Lessons From My Mentors

There is no one “correct” way to train for distance races. Everyone has different strengths, weaknesses, likes, and dislikes, so the “best” training is going to differ. Because of that, I’ve always felt that a successful coach needs a big toolbox at their disposal to be able to match the training approach needed for the athlete.


My own toolbox has been filled over the years with ideas, philosophies, and techniques learned from dozens of coaches, exercise physiologists, strength coaches, health care providers, and runners that I’ve been fortunate to cross paths with. Learning a new and different spin on an old idea is one of my favorite things about talking with other runners and coaches. And every once in awhile I even come up with an original idea to throw into the mix.


But there are three people who have had an outsized impact on my coaching — my mentors for lack of a better word.


So here’s a shout out and thank you to them … as well as the one biggest takeaway I learned from each of them.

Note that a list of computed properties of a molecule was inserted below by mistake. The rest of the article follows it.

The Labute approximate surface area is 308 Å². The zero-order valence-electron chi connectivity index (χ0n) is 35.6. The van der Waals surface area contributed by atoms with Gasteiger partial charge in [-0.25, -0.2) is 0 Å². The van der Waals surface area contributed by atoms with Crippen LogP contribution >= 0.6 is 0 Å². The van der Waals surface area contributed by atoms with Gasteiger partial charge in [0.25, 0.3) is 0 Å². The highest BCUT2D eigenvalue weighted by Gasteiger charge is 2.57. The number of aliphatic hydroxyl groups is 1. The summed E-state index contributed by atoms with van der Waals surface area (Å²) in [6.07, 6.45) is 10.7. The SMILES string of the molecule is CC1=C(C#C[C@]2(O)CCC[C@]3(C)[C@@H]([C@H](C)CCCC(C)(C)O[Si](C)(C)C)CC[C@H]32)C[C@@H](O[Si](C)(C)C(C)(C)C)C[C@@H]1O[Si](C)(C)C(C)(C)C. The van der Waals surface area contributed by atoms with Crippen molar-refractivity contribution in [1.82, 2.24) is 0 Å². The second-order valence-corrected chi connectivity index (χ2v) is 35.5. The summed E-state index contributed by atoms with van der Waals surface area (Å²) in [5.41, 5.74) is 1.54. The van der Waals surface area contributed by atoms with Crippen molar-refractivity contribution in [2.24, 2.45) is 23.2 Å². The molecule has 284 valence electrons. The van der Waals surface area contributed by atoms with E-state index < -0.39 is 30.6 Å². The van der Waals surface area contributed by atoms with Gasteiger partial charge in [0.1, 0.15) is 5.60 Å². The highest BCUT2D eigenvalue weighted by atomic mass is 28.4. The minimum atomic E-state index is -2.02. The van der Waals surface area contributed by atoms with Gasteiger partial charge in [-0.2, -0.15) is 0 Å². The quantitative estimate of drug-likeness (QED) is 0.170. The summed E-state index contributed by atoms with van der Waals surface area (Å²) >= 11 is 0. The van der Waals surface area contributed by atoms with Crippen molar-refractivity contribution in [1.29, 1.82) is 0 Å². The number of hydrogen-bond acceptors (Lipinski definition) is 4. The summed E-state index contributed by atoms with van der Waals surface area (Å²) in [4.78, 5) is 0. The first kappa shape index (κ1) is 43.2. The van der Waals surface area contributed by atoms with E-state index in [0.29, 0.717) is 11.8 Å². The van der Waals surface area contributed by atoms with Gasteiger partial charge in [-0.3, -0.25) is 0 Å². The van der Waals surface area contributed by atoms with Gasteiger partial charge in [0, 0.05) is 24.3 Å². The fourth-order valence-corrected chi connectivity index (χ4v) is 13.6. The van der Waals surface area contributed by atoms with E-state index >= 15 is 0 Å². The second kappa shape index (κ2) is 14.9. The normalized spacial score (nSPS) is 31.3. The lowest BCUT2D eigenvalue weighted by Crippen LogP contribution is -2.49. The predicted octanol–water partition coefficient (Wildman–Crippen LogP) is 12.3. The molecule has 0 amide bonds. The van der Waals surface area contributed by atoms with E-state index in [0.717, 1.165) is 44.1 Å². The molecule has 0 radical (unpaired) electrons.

Coach Benson has worn many hats over the years — training guru, writer, legendary high school coach, and director of some of the best running camps in the country.


When I first moved to Atlanta, I was fortunate enough to have Coach Benson take an interest in me thanks to our connections through the Rocky Mountain Distance Summit. Over the course of many breakfasts and lunches, I was able to pick his brain on training and learn about the art of coaching — all before I started coaching myself.


His decades of experience were an incredible resource and I still marvel at the breadth and depth of training knowledge he has and his ability to know what each coaching situation called for. (Eventually his business experience would also come in handy as he was a big mentor in getting me started with personal coaching, as well.)


One lesson that I learned from Coach Benson that I use with every runner I coach has to do with the taper.